Suleiman Abdullah Salim

Salim v. Mitchell – Lawsuit Against Psychologists Behind CIA Torture Program

Status: Closed (Settled)
Last Update: August 17, 2017

What's at Stake

The ACLU filed a lawsuit against James Elmer Mitchell and John “Bruce” Jessen, two psychologists contracted by the CIA to design, implement, and oversee the agency’s post-9/11 torture program. The suit, filed in October 2015 in the U.S. District Court for the Eastern District of Washington, was on behalf of three of the program’s victims. All three were kidnapped by the CIA, and tortured and experimented upon according to Mitchell and Jessen’s protocols. One of the men died as a result of his torture. The other two continue to suffer the effects of the physical and psychological torture inflicted on them. In August 2017, after the judge rejected attempts to dismiss the case and a trial was imminent, the psychologists agreed to a settlement — a first for a case involving CIA torture.

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As detailed in the Senate torture report summary and other government documents, Mitchell and Jessen played a key role in convincing the CIA to adopt torture as a matter of policy when President Bush authorized it to establish a detention and interrogation program.

Drawing on their experience as psychologists and relying on experiments conducted on dogs in the 1960s, Mitchell and Jessen proposed that CIA prisoners should be psychologically destroyed through the infliction of severe mental and physical pain and suffering. They theorized that inducing a state of “learned helplessness” in captives would eradicate any resistance they might have to interrogation. This theory had never been – and could not legally or ethically be – tested, and their program involved not only torturing prisoners but experimenting on them in violation of the international ban on non-consensual human experimentation.

The CIA adopted Mitchell and Jessen’s proposals, and in August 2002, the agency secured Justice Department authorization in two of the infamous “torture memos” for the use of the psychologists’ cruelest methods. The so-called “enhanced interrogation techniques” that the Justice Department approved were specifically designed by Mitchell and Jessen to induce learned helplessness in the first prisoner in the CIA program, Abu Zubaydah. Abu Zubaydah’s torture, which Mitchell and Jessen personally conducted, served as a model for the torture of other prisoners captured and detained by the CIA.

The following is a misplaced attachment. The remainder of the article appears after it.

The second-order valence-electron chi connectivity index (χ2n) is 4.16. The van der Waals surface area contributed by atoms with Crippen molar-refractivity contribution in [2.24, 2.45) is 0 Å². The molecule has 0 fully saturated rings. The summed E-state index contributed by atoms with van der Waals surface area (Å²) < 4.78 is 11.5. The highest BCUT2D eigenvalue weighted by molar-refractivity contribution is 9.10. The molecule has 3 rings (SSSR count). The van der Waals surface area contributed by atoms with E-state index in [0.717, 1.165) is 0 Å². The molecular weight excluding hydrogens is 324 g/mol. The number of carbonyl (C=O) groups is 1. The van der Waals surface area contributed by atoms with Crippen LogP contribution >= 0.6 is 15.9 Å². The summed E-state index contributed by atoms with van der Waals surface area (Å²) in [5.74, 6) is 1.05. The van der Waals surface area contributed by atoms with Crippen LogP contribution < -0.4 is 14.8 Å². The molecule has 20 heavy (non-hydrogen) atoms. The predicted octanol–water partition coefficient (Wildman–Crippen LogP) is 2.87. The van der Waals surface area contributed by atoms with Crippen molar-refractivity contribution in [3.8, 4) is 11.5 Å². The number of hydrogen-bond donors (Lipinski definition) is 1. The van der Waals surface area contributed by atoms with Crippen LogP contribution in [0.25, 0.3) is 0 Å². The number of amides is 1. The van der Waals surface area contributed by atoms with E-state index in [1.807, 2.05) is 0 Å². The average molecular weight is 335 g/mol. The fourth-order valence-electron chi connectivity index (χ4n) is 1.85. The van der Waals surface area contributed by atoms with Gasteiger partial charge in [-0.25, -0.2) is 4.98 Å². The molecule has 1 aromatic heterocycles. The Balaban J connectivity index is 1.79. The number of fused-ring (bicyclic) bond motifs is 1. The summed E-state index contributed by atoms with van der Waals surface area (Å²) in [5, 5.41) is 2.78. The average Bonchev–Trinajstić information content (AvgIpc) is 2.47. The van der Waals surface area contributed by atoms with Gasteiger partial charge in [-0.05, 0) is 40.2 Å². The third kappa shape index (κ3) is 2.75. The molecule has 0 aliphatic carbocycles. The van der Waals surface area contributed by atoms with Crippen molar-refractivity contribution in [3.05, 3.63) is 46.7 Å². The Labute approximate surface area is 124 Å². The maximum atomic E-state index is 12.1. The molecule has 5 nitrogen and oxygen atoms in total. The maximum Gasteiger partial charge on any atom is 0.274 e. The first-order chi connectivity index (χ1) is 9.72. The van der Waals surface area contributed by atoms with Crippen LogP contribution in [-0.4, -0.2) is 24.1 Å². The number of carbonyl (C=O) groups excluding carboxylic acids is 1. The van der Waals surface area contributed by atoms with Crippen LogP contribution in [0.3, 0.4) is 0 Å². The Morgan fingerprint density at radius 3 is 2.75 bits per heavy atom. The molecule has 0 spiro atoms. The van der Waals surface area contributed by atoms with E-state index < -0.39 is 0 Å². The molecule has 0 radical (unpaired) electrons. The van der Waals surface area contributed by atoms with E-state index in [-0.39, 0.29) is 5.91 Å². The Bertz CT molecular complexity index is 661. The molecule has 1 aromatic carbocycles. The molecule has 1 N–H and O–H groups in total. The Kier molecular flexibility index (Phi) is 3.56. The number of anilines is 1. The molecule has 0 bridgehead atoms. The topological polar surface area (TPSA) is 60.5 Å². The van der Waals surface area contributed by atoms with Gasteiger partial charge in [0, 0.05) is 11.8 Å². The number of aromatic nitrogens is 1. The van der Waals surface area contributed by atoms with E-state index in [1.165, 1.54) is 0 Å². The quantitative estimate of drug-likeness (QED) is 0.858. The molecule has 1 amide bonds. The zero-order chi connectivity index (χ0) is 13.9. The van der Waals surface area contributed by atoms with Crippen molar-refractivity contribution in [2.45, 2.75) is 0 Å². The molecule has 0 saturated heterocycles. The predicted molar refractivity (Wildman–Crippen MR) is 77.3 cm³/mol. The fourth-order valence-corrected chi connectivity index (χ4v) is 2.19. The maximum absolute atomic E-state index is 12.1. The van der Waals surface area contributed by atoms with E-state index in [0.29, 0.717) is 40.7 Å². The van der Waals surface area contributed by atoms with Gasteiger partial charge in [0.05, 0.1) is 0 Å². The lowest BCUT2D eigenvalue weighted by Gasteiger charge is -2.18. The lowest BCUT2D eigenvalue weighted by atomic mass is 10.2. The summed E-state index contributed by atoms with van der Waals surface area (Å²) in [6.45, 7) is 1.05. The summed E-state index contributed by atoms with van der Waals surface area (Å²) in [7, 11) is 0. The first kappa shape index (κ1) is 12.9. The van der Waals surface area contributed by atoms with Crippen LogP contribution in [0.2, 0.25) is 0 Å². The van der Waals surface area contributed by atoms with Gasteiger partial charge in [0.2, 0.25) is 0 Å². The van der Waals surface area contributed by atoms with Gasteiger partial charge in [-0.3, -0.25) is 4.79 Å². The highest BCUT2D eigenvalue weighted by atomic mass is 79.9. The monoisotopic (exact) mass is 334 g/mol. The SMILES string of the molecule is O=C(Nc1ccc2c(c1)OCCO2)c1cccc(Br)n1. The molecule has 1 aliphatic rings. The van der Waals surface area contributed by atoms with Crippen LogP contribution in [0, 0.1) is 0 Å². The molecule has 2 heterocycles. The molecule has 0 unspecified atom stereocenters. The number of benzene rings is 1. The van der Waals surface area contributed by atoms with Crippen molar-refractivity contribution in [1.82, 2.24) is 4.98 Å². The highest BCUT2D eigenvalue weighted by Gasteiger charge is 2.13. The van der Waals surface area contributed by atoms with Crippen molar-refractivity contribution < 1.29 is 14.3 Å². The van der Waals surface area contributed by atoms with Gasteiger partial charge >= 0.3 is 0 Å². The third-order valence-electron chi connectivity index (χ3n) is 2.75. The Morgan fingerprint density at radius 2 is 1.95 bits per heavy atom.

The CIA paid the two men and the company they later formed tens of millions of dollars over the next eight years to implement and refine the resulting program. Mitchell and Jessen designed the abusive procedures, conditions, and cruel treatment imposed on captives during their rendition and subsequent detention, devised the torture instruments and protocols, personally tortured detainees, and trained CIA personnel in administering torture techniques. In a clear conflict of interest later acknowledged by the CIA, the two men were also tasked with evaluating the “effectiveness” of the program from which they reaped enormous profits.

The plaintiffs in the case are Suleiman Abdullah Salim, Mohamed Ahmed Ben Soud, and the estate of the late Gul Rahman, who died as a result of his torture. They are three of 119 victims and survivors of the CIA program named in the Senate torture report. All three were experimented on and tortured in accordance with Mitchell and Jessen’s specifications. All were subjected to severe physical and psychological abuse including prolonged sleep deprivation and nudity, starvation, beating, water dousing, and extreme forms of sensory deprivation – methodically administered with the aim of psychologically breaking their will.

The plaintiffs are suing Mitchell and Jessen under the Alien Tort Statute for their commission of torture; cruel, inhuman, and degrading treatment; non-consensual human experimentation; and war crimes.